I AM not reassured about fracking after reading Thirsk and Malton MP Kevin Hollinrake’s account of his trip to Pennsylvania (The Yorkshire Post, October 5).
The description of his journey is of a depressing voyage through an empty landscape interspersed with fracking well pads and isolated dwellings dependent on bottled drinking water. Fracking is welcome in the rural “one-horse” towns that have fallen on hard times and can’t fill a restaurant. This does not sound like Ryedale.
The inhabitants are cowed by an industrial giant that has taken over their lives, meekly accepting, a situation in which they keep their windows shut against noise, light and smells and their air is polluted. In one place only one per cent benefit financially, while the remainder wait patiently for the promised benefits to arrive.
Meanwhile there is concern about methane in the water and the atmosphere, the most likely cause, we are told, of low birth weights in fracking areas. Local politicians are believed to have been bought and silenced by the industry.
Mr Hollinrake’s answer to this is to have the countryside “crawling with inspectors”. And no doubt with security guards.
Do we really want a future like this?
From: Sue Cuthbert, Newton on Rawcliffe.
RE “Energy firm rejects concerns behind council fracking ban” (The Yorkshire Post, October 10). I am sick and tired of hearing Third Energy repeating their mantra, that gas has been produced safely in Ryedale for over two decades.
Yes, we know this, but fracking is an entirely different process and puts drinking water supplies severely at risk as well as many other problems which will occur.
We have just received notice from North Yorkshire County Council of our objection to Third Energy’s application to test frack at Kirby Misperton. The site is only half a mile from this village and Flamingo Land Park.
This plan is to hydraulically stimulate and test the various geological formations previously identified during the 2013 KM8 drilling operation. This is the same year that John Dewar of Third Energy told our then MP Anne McIntosh that Third Energy had no plans to frack in Ryedale. There is a lot of technical detail in the plan, but what stands out is a rig (maximum height 37 metres) – very discreet! – plus permament high pressure flow line and permament pipe supports at the well site. The work will be 24/7.
I am pleased that The Yorkshire Post has given the public the opportunity to vote on a five- year moratorium on fracking applications. I urge people to put in their objections to fracking to the NYCC also.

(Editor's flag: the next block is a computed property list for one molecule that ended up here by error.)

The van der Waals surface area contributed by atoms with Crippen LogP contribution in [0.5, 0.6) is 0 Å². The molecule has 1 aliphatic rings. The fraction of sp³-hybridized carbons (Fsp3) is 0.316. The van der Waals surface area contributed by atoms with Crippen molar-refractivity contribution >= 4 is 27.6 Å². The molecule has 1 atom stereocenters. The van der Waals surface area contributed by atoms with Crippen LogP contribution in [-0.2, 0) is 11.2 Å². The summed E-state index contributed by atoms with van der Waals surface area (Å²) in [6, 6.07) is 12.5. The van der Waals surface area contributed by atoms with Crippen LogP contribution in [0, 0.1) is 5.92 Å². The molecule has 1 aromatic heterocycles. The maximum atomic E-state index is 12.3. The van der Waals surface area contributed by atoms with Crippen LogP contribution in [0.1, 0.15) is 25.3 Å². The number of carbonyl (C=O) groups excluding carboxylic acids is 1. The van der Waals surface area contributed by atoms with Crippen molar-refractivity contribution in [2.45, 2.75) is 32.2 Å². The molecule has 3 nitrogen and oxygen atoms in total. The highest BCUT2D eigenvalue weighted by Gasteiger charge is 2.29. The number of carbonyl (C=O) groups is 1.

From: David Cragg-James, Stonegave, York.
THE implication in your Editorial “Fracking’s future” (The Yorkshire Post, October 10) is that “the opportunity of our lifetimes” will be realised if Third Energy works constructively with us.
The “us” referred to are at pains to point out that no matter how constructively Third Energy works with us, your “opportunity” is not realisable.
As Chris Broome points out in an excellent letter in the same edition, the International Energy Agency’s spokesman, Fatih Birol, considers that the “golden age of gas” is precisely that, and not, emphatically not, “a golden age for humanity”, and this if a well-regulated, note well-regulated, unconventional gas industry develops globally. It would seem that the evidence is against fracking as “the opportunity of our lifetimes”.
From: JG Riseley, Harrogate.
YOUR Horace & Doris cartoon (The Yorkshire Post, October 5) plays on the conspicuous failure of nature to match the expectations of global warming orthodoxy. On the facing page Kevin Hollinrake MP wrestles with the question of fracking.
If he were a true believer he would hardly endorse our embarking upon a new era of hydrocarbon extraction.
Yet he ends by proposing that the money raised from fracking be used to further subsidise renewable energy and carbon capture research. These, along with emissions trading, involve colossal cost to ourselves (and profit to others) while achieving only a charade of addressing the supposed problem. Attaching them to the fracking debate is no more than a fig leaf.
Tories’ poll tax on wheels
From: Terry Palmer, South Lea Avenue, Hoyland, Barnsley.
IN reply to Hugh Rogers over Labour wanting to nationalise the railways (The Yorkshire Post, October 9), it was Tory MP and railway enthusiast Robert Adley who suggested that rail privatisation would be “the poll tax on wheels”. Hasn’t he been proved right?
Of course not many people, including Mr Rogers, realise that the “privatised” railway system has actually had to be partly renationalised and is costing we the taxpayer £4bn a year in subsidies to keep the railway profiteers happy.
From: Mr R Schofield, Leeds.
A RECENT letter-writer argued that we don’t want to become like France. Well, France has had high speed railways for 30 years. They are state-owned like the gas and electric companies.
The prices charged by all three companies are much lower than the prices charged by the same privatised companies in Britain.
The French can build their own nuclear power stations. We have to ask them to build our power stations.